Although early days yet and the signs were ‘on the wall’ for at least 18 months, the fall out from the demise of Carillion will be huge.
I write this article with no sense of satisfaction that ‘I told you so’. It was obvious long ago and no company or organisation in this modern world is ‘too big to fail’.
It has always been obvious to me, particularly in the Building Sector, where, on larger contracts, profit margins are driven down by competition, there has to be a weak point. In this case and many others , now and in the past, it is the payment department. Perhaps I should really call it the strong point.
Lets keep it simple: to protect cash flow (robbing Peter to pay Paul) companies will simply slow down payments, create elaborate discount schemes, create delayed sign-offs, introduce payment hurdles from 16 digit time barred order numbers to near impossible on-line payment demand applications. I have pointed out over the years many larger companies deliberately introducing Accounts Payable policies designed to delay and frustrate suppliers, from the largest companies in the Food industry through to what we see today in the Building sector, the tip of a very dangerous iceberg. Companies operating on a day to day cash basis using suppliers money – not necessarily the high risk expense of secured bankers support – but often the smaller supplier, keen to obtain the bigger contracts and often out gunned by the weight of clever manipulation on payments from the bigger customer, all providing a massive Thank You from shareholders by way of bonuses to the directors of same.
As a Commercial Debt Collector I am often accused of being very cynical in the way I describe these payment practices, but as we go forward and see what is happening it really is obvious. As there are more and more constraints on cash, borrowings of all kinds and pressure on margins the smaller supplier is often the victim. It is endemic throughout our business culture and that includes Government, Local Government, The NHS and businesses in general.
Carillion in particular had an inbuilt and sustained culture and policy deliberately operating to slow payments and thus contribute to their day to day limited cash reserves, until now. Together with other reasons of course it now results in the demise of thousands of jobs and businesses directly and worse still indirectly.
I have always believed in the old adage KISS, Keep It Simple Stupid. In my world of credit control and collection over the past 10 years I have seen a slow but steady influx of ideas regarding computation of DSO figures, discount payment schemes, cash flow analysis, computer programmes giving the most complex of cash flow projections and algorithms to maintain optimum performance and all sorts of legislation to protect the consumer. I have seen the relaxation of Companies House rules in regards to Director details, introduction of Pre Action Protocols, Greater Data Protection Rules, Pension Fund Protections and on it goes. Some good some bad, I leave it to you to decide, yet still we see the second largest construction and services company in the UK fail.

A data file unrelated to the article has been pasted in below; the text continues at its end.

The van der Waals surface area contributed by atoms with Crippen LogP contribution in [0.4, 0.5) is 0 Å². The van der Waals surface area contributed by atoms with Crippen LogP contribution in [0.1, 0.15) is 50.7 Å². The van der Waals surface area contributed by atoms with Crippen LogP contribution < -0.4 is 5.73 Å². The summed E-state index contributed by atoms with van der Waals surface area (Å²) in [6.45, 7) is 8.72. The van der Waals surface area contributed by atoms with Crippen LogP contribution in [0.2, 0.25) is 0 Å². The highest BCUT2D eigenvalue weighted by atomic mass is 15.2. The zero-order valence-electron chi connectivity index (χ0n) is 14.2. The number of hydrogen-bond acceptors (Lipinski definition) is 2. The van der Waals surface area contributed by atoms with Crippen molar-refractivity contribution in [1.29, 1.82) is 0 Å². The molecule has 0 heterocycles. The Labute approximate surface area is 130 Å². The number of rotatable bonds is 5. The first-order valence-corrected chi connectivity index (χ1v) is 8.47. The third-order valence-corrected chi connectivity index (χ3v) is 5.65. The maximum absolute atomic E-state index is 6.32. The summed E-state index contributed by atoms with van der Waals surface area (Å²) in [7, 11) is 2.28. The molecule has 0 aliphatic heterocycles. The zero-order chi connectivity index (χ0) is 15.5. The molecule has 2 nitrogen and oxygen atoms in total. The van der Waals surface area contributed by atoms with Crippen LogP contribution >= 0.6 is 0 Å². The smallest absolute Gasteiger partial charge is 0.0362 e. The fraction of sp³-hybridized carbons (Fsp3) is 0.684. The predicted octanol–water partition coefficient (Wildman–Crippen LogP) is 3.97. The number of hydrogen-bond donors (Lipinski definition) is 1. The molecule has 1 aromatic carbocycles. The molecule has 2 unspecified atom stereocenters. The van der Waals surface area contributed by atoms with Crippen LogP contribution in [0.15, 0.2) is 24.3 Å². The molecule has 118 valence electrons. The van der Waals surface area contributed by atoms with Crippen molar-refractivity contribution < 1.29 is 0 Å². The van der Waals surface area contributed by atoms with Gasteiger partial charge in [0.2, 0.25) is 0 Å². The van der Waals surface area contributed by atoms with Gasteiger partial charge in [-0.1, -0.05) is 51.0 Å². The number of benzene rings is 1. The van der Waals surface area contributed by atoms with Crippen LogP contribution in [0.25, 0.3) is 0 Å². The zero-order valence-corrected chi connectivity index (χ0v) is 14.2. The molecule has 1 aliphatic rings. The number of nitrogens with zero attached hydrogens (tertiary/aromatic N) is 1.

It is time to re-examine just how responsible directors of these types of companies should be. Indeed I see directors of the smallest companies as well, using Companies legislation to protect the business from creditors when it fails. Limited liability, being the key, yet the flouting of the rules has been obvious but the ability to make individuals responsible has been impossible in many cases, both by way of the Courts and the economics of the matter.
Unfortunately in the building sector in particular many small contractors/suppliers simply have not had the correct paper work in place to fight their corner regarding payments. Additions and amendments not properly documented or agreed and constant arguments with Quantity Surveyors simply going around in circles until a significantly lower payment compromise can be reached, many months into the future.
It is a fact of life that bullies never prosper, but at what cost. We need to look at payment practices in more depth, not just by way of increased implementation of Late Payment Legislation in the commercial sector, but exactly what methods companies are using to delay payment and bring about some rules to protect the supplier in more simple terms.
For instance those companies that simply stop payment if no order number is available, it should be easier to ensure that other proofs of supply and/or delivery is accepted without delaying payment significantly. If a Limited Company has not made a return in due time, regardless of the fact that it is ‘Live’ at Companies House, the director(s) should be treated as an individual, with personal assets at risk if sued for payment.
Suppliers must be aware of the payment risks whoever they supply. It is important to act quickly if payment is delayed and have in place the best possible paper work to support the order, terms of trade, delivery etc. It is not always easy to take a commanding attitude when one is a small supplier in a competitive world but suppliers must have enough faith in the product or service supplied to be a little more forthright in demanding payment in due time, it does pay off.
I know there are many reasons why companies fail but my focus is on avoiding late payment and hope that rules can change to ensure there is never another Carillion type disaster. We seem to say the same thing every time a big name goes……….Rover……Woolthworths…….Northern Rock……….BHS……….!